With the UK rail industry facing the challenge of an ageing workforce, Glen Lambert. Head of School, for Construction, Science and Engineering at the College of Haringey, Enfield and North East London (CONEL), spoke to Rail Technology Magazine (RTM) recently about how investing in apprenticeships can fill this gap.
The UK rail engineering industry is facing a huge skills shortage in the face of multi-billion pound Government investment to improve the rail network over the coming years.
In its article Creating a Younger and More Diverse Workforce Through Apprenticeships, RTM referred to a study by City & Guilds and the National Skills Academy for Rail (NSAR), which revealed that 28 per cent of rail employees are over 50 and 120,000 people will need to be recruited over the next decade.
Glen called on rail industry leaders to address the aging work population in the sector by investing more heavily in apprenticeships and explained how CONEL is already supporting companies create a new skilled engineering workforce.
He said: “There’s been a lack of investment from employers in training young people, they prefer to go out to agencies and hire qualified and trained people, which isn’t a bad thing. But the only way we’re going to fix this skill shortage through this ageing workforce is to train new people into the industry.”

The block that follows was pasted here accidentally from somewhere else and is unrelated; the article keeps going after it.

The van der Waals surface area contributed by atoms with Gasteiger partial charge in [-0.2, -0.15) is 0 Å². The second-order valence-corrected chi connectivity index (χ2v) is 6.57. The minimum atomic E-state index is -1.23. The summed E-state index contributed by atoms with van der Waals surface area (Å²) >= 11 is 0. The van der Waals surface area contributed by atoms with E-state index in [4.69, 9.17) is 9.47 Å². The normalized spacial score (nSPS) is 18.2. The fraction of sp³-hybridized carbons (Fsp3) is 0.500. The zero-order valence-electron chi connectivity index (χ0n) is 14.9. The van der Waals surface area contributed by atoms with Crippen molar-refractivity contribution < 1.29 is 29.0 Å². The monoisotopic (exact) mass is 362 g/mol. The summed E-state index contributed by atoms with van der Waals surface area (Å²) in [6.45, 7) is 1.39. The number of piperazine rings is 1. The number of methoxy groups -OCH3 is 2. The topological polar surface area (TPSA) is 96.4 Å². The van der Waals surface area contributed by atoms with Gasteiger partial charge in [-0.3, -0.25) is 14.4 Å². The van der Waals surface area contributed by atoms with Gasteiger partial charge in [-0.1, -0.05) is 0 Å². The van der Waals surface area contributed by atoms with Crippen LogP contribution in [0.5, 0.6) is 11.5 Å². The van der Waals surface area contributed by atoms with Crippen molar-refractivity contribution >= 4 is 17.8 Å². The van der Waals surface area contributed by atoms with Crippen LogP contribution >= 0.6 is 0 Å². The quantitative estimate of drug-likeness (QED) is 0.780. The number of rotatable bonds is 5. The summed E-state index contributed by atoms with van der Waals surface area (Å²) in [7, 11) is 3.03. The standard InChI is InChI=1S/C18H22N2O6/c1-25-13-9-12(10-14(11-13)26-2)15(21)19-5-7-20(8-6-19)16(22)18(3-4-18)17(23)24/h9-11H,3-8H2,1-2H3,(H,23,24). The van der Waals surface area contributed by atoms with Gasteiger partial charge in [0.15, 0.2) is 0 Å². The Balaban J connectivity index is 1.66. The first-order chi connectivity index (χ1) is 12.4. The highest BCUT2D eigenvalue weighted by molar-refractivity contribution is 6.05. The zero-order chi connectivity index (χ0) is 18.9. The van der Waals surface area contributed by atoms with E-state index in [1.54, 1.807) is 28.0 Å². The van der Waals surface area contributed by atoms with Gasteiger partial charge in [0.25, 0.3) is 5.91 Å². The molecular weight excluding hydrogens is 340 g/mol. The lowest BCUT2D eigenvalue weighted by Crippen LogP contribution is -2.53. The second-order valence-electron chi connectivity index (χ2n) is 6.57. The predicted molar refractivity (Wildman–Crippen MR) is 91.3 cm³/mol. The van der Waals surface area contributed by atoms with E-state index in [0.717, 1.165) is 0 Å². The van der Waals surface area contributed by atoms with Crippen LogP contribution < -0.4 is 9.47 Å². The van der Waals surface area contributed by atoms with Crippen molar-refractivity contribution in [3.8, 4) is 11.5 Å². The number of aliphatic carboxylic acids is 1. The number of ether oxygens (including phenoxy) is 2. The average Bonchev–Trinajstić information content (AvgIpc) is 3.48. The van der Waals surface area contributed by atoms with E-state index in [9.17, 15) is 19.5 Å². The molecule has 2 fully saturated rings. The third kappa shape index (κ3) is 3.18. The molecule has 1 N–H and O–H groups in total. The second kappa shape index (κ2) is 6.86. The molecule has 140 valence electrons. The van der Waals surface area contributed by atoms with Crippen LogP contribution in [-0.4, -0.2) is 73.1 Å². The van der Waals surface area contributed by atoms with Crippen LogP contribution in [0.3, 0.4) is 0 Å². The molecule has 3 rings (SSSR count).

According to the City & Guilds and NSAR research, fewer than a fifth of rail employees are women, despite nearly a quarter saying they would consider a career in the sector. In a related RTM article in the same edition, Network Rail’s own research revealed an increase in female employees from BAME backgrounds.
Glen acknowledged that it was not just down to rail companies to recruit underrepresented groups but felt more involvement was needed from the industry, including having positive role models visit colleges and schools to inspire young people into rail careers.
He said: “We need to look at what the barriers are to getting people into the industry. Is it that they don’t believe that they can get there? Is it careers advice in school? How well does the rail industry engage with secondary schools for example, do they go in and do events? … We need to identify what the barriers are and how we overcome those barriers.”
CONEL is part of Capital City College Group (CCCG). Rail apprentices are trained at the college’s huge engineering provision at its Enfield Centre, which includes the London Rail Academy. Most are recruited directly by rail companies, while others are existing engineering students or recruited by Capital City College Training (CCCT), which is also part of CCCG,
Read the full article Creating a Younger and More Diverse Workforce Through Apprenticeships in RTM on pages 64-72.